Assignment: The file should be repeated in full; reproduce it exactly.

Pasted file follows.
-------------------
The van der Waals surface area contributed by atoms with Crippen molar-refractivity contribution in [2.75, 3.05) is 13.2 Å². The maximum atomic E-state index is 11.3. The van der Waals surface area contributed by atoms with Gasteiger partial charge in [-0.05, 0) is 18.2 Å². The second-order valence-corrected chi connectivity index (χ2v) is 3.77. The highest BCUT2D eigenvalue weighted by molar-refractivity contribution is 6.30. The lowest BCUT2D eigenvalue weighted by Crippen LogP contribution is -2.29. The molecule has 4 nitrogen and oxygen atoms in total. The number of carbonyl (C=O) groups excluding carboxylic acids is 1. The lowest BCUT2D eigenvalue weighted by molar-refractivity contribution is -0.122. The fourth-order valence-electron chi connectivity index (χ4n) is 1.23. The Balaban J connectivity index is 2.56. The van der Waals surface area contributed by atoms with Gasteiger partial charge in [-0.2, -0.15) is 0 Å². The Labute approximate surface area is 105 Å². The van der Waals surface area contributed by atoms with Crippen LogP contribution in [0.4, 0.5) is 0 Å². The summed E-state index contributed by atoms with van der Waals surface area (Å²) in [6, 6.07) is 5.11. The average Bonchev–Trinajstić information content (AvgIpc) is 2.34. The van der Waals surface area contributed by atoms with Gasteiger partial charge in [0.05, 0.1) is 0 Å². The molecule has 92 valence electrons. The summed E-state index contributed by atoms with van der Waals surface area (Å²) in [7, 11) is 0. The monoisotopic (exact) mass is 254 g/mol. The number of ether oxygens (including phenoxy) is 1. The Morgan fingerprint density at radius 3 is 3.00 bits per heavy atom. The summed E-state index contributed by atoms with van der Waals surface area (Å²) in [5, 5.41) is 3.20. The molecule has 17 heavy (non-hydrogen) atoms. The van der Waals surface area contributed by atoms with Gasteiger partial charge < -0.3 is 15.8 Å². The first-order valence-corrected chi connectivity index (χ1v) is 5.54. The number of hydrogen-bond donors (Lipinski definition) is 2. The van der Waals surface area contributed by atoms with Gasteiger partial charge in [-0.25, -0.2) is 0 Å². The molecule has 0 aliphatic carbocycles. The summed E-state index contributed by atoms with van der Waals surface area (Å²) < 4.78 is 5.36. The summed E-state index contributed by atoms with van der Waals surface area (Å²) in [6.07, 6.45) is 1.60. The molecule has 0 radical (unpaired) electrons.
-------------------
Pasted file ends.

The van der Waals surface area contributed by atoms with Crippen molar-refractivity contribution in [2.75, 3.05) is 13.2 Å². The maximum atomic E-state index is 11.3. The van der Waals surface area contributed by atoms with Gasteiger partial charge in [-0.05, 0) is 18.2 Å². The second-order valence-corrected chi connectivity index (χ2v) is 3.77. The highest BCUT2D eigenvalue weighted by molar-refractivity contribution is 6.30. The lowest BCUT2D eigenvalue weighted by Crippen LogP contribution is -2.29. The molecule has 4 nitrogen and oxygen atoms in total. The number of carbonyl (C=O) groups excluding carboxylic acids is 1. The lowest BCUT2D eigenvalue weighted by molar-refractivity contribution is -0.122. The fourth-order valence-electron chi connectivity index (χ4n) is 1.23. The Balaban J connectivity index is 2.56. The van der Waals surface area contributed by atoms with Gasteiger partial charge in [-0.2, -0.15) is 0 Å². The Labute approximate surface area is 105 Å². The van der Waals surface area contributed by atoms with Crippen LogP contribution in [0.4, 0.5) is 0 Å². The summed E-state index contributed by atoms with van der Waals surface area (Å²) in [6, 6.07) is 5.11. The average Bonchev–Trinajstić information content (AvgIpc) is 2.34. The van der Waals surface area contributed by atoms with Gasteiger partial charge in [0.05, 0.1) is 0 Å². The molecule has 92 valence electrons. The summed E-state index contributed by atoms with van der Waals surface area (Å²) in [7, 11) is 0. The monoisotopic (exact) mass is 254 g/mol. The number of ether oxygens (including phenoxy) is 1. The Morgan fingerprint density at radius 3 is 3.00 bits per heavy atom. The summed E-state index contributed by atoms with van der Waals surface area (Å²) in [5, 5.41) is 3.20. The molecule has 17 heavy (non-hydrogen) atoms. The van der Waals surface area contributed by atoms with Gasteiger partial charge < -0.3 is 15.8 Å². The first-order valence-corrected chi connectivity index (χ1v) is 5.54. The number of hydrogen-bond donors (Lipinski definition) is 2. The van der Waals surface area contributed by atoms with Gasteiger partial charge in [-0.25, -0.2) is 0 Å². The molecule has 0 aliphatic carbocycles. The summed E-state index contributed by atoms with van der Waals surface area (Å²) < 4.78 is 5.36. The summed E-state index contributed by atoms with van der Waals surface area (Å²) in [6.07, 6.45) is 1.60. The molecule has 0 radical (unpaired) electrons.